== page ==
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Unemployment linked to early deaths
Sun, 10 Apr 2011 10:10:17 GMT
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A new study suggests that having a proper job directly affects an individual's health and that unemployment increases the risk of dying prematurely, especially in men.

Forty years of analysis of data from 20 million people in 15 countries have revealed that being unemployed increases a person's risk of premature death by 63 percent.

After filtering income, age, sex, health status and socioeconomic status, the study outcomes indicate that unemployment in average heightens the possibility of premature death by 1.63 times.

Similarly, smoking 25 cigarettes a day increases the risk by 1.89 times.

The study published in the journal Social Science & Medicine also shows that unemployment increases men's risk of premature death by 78 percent that is much more than unemployed women whose risks of early death increases by 37 percent under the same condition.

The findings are considered significant at this point of time, especially since many countries are struggling with financial problems and high rates of unemployment amid the recent global economic crisis.

"We suspect that even today, not having a job is more stressful for men than for women," says Eran Shor, a sociology professor at McGill University.

"When a man loses his job, it still often means that the family will become poorer and suffer in various ways, which in turn can have a huge impact on a man's health by both leading him to increased smoking, drinking or eating, and reducing the availability of healthy nutrition and health-care services," he added.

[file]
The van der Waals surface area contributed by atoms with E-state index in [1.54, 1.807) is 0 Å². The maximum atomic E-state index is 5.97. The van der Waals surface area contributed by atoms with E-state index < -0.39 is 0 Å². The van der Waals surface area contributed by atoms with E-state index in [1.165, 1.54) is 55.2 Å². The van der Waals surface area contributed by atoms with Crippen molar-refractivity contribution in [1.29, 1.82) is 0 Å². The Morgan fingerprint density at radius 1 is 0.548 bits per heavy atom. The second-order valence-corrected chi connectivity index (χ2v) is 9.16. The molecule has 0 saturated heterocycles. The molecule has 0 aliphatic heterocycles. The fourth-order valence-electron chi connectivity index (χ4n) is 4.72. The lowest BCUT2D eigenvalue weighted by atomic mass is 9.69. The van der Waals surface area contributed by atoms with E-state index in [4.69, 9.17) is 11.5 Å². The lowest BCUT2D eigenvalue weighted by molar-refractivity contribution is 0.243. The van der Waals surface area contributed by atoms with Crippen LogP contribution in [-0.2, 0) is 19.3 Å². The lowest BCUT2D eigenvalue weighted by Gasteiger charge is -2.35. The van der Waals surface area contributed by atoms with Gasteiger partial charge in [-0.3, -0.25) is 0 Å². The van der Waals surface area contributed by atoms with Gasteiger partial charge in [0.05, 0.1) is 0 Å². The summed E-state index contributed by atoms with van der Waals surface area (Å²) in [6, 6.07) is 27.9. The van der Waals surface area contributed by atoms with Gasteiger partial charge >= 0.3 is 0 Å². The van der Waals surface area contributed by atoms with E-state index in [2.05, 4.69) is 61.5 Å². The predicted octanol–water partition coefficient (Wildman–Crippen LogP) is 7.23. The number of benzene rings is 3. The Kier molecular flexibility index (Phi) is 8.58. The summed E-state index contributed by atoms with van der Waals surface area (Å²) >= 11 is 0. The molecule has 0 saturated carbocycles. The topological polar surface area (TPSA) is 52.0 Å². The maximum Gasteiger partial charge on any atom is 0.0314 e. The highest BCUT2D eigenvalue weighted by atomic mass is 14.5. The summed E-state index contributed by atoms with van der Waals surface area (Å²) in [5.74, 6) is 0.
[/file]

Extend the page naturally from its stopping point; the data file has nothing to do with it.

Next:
"Until now, one of the big questions in the literature has been about whether pre-existing health conditions, such as diabetes or heart problems, or behaviors such as smoking, drinking or drug use, lead to both unemployment and a greater risk of death," Shor said.

"What's interesting about our work is that we found that pre-existing health conditions had no effect, suggesting that the unemployment-mortality relationship is quite likely a causal one. This probably has to do with unemployment causing stress and negatively affecting one's socioeconomic status, which in turn leads to poorer health and higher mortality rates," he stated.

However, the study found that pre-existing health conditions and the quality of a nation's health-care system did not affect the level of risk, suggesting a causal relationship between unemployment and mortality risk.

"This probably has to do with unemployment causing stress and negatively affecting one's socioeconomic status, which in turn leads to poorer health and higher mortality rates,” Shor went on to say.

The researchers also suggest that public-health initiatives could target unemployed people for more aggressive cardiovascular screening and interventions aimed at reducing risk-taking behaviors.

"Until more is known about the mechanisms by which this association occurs, more proactive primary prevention screening and interventions among the unemployed are needed," the authors concluded.

Stress-management programs aimed at getting unemployed people to give up behavior that can lead to injury might also help, they say.

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